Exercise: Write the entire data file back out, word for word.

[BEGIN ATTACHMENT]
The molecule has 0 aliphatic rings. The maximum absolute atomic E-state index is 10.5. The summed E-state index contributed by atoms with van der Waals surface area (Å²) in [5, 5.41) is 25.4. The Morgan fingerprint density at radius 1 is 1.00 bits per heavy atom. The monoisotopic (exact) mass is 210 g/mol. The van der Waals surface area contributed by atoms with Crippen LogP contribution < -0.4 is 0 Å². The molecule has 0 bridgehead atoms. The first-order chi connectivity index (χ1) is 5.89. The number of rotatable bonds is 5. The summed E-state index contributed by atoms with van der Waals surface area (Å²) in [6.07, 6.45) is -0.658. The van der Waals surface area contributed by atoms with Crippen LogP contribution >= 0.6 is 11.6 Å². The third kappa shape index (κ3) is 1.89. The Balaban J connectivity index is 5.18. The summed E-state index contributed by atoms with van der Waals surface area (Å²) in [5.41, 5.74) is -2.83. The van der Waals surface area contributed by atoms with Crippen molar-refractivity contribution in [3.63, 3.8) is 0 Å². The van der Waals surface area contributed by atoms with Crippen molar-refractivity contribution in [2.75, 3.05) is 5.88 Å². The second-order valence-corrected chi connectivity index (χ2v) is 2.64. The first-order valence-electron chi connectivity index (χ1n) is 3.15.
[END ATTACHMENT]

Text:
The molecule has 0 aliphatic rings. The maximum absolute atomic E-state index is 10.5. The summed E-state index contributed by atoms with van der Waals surface area (Å²) in [5, 5.41) is 25.4. The Morgan fingerprint density at radius 1 is 1.00 bits per heavy atom. The monoisotopic (exact) mass is 210 g/mol. The van der Waals surface area contributed by atoms with Crippen LogP contribution < -0.4 is 0 Å². The molecule has 0 bridgehead atoms. The first-order chi connectivity index (χ1) is 5.89. The number of rotatable bonds is 5. The summed E-state index contributed by atoms with van der Waals surface area (Å²) in [6.07, 6.45) is -0.658. The van der Waals surface area contributed by atoms with Crippen LogP contribution >= 0.6 is 11.6 Å². The third kappa shape index (κ3) is 1.89. The Balaban J connectivity index is 5.18. The summed E-state index contributed by atoms with van der Waals surface area (Å²) in [5.41, 5.74) is -2.83. The van der Waals surface area contributed by atoms with Crippen molar-refractivity contribution in [3.63, 3.8) is 0 Å². The van der Waals surface area contributed by atoms with Crippen molar-refractivity contribution in [2.75, 3.05) is 5.88 Å². The second-order valence-corrected chi connectivity index (χ2v) is 2.64. The first-order valence-electron chi connectivity index (χ1n) is 3.15.